Topics and interrelationships are becoming increasingly complex: Technological developments are progressing faster than ever before, and the global integration of financial markets means that a local event can have worldwide effects. In order to understand laws and treaties, a law degree seems to be needed and even top politicians prefer to hide behind subjunctives.
While the world is becoming more fast-paced, journalists are working under ever-increasing time pressure. The high degree of specialisation and complexity of topics make it necessary for them to resort to experts with the necessary specialist knowledge. Therefore, the growing complexity offers companies a communicative opportunity. They often have considerably more resources at their disposal to thoroughly research the facts and critically question the impact of current developments on their industry, their business activities and their customers.
We regularly advise our clients to use these resources for their communication and to analyze the challenges or opportunities of a complex topic for their stakeholders. The aim: to stand out from the daily flood of information with exclusive content and to position oneself as a critical, informed expert towards customers, investors and business partners - because great PR is always journalistic.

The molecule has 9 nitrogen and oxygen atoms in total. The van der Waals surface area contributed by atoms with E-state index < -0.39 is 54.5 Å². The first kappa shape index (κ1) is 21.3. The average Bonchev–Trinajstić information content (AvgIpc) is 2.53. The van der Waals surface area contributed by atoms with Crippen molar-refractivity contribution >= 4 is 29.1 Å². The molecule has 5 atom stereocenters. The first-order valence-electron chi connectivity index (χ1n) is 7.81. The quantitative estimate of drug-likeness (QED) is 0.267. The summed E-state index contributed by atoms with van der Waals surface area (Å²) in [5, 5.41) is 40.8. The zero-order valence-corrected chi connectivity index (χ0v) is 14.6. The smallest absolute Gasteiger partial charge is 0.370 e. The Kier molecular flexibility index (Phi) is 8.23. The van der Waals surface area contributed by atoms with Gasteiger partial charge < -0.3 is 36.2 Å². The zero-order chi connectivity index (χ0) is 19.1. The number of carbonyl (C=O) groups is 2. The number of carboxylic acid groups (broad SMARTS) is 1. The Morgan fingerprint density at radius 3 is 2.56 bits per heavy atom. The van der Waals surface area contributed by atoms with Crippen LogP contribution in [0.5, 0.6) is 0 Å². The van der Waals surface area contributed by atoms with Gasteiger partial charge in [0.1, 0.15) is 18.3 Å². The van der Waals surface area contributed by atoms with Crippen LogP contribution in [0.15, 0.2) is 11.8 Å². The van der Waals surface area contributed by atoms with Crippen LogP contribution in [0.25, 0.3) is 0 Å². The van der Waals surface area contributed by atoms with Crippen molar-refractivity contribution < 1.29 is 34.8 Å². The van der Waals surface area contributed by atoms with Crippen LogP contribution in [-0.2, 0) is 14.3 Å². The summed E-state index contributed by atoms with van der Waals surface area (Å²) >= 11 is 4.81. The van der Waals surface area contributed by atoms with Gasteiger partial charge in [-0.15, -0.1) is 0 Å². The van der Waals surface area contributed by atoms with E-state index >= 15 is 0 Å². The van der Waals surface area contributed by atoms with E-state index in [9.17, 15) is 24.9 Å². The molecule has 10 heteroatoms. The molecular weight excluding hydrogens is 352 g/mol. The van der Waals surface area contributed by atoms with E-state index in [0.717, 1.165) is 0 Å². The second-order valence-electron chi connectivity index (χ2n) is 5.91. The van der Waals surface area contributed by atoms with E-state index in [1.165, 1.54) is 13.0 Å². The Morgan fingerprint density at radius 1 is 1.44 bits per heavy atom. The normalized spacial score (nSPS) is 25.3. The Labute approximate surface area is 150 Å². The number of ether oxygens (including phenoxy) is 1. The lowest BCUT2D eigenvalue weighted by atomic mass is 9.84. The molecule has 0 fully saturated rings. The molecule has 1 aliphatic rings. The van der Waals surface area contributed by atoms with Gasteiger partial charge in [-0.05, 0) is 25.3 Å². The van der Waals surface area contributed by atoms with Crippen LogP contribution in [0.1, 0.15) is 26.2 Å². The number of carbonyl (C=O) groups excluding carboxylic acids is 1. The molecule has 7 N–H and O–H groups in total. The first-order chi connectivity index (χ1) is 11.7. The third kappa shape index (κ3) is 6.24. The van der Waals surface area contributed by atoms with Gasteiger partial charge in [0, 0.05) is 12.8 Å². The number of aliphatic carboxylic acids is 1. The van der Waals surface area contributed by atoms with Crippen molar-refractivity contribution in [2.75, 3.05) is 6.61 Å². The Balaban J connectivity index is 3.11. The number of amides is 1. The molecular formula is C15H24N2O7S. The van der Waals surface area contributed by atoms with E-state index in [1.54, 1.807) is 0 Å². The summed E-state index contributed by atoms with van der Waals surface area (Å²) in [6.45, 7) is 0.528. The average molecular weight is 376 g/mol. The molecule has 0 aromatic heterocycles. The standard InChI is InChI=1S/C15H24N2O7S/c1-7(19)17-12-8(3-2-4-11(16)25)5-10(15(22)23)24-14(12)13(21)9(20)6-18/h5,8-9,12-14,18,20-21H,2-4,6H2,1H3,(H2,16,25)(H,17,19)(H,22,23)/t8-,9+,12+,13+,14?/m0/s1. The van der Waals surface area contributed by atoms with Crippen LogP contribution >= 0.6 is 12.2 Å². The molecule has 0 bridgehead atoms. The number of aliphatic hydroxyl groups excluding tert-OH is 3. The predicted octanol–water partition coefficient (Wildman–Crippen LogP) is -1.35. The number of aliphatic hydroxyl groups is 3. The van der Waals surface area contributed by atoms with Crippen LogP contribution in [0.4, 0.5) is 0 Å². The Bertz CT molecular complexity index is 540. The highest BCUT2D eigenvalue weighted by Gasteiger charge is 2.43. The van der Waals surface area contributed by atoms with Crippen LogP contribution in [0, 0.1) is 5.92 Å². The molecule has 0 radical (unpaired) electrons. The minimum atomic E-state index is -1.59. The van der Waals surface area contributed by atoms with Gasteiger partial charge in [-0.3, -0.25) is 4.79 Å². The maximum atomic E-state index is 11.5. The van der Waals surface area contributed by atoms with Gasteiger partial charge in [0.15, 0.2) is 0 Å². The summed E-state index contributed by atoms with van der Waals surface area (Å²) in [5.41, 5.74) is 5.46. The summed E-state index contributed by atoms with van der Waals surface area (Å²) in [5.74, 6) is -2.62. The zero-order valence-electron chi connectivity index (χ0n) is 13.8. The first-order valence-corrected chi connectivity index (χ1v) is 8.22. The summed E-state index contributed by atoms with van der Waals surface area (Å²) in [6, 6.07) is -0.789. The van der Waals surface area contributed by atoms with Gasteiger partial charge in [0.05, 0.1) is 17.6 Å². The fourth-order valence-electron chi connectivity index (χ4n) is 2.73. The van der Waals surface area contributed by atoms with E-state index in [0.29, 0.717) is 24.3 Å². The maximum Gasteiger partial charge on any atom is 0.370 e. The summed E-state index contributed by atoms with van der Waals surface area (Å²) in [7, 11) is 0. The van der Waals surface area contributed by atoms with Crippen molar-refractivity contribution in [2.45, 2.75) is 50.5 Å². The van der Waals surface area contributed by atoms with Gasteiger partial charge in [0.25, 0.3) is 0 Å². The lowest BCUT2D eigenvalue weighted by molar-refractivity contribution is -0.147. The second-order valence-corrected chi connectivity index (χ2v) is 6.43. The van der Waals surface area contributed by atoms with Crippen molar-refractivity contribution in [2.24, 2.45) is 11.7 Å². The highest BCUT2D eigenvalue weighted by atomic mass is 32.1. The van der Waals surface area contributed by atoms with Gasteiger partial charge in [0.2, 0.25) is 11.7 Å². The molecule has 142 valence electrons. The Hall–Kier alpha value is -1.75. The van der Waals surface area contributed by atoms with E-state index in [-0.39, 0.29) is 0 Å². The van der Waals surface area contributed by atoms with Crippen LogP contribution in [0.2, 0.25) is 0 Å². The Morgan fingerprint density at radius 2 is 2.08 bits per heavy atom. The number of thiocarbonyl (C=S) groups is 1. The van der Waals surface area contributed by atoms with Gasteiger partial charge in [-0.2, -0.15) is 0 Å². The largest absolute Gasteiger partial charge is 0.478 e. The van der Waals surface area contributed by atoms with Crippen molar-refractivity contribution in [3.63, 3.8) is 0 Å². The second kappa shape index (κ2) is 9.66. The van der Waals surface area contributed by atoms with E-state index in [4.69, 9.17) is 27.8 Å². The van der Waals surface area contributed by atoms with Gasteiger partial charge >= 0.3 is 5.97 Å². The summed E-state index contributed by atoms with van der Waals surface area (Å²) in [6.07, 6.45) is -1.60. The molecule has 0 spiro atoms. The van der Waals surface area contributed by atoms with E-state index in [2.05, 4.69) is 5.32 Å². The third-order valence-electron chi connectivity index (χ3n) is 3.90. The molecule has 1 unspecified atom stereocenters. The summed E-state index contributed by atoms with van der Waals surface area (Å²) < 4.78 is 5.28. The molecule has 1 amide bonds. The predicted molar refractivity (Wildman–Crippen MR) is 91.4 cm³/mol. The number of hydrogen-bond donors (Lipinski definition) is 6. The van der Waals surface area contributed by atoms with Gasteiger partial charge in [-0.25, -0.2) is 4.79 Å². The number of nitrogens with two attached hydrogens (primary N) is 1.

However, if companies want to seize this opportunity for their PR, they need to be aware of a small fact: the workload is considerably higher than for the classic press release. Because when analysing a topic, it is important not to rely on already existing reporting and thus make yourself dependent on the research of third parties. Instead, primary sources of information should be used, analysed and interpreted by the company's own experts. This means, for instance: original studies instead of summary reports and original bills instead of interviews with politicians.
An example: Hamburg based real estate expert Oliver Moll (Moll & Moll Zinshaus GmbH) analysed the electoral programmes of the individual parties prior to the 2017 federal elections in Germany and pointed out which long-term effects the respective party plans would have on the real estate market. The result: continuous media presence over several months in the form of a five-part series. Part 1 can be found here.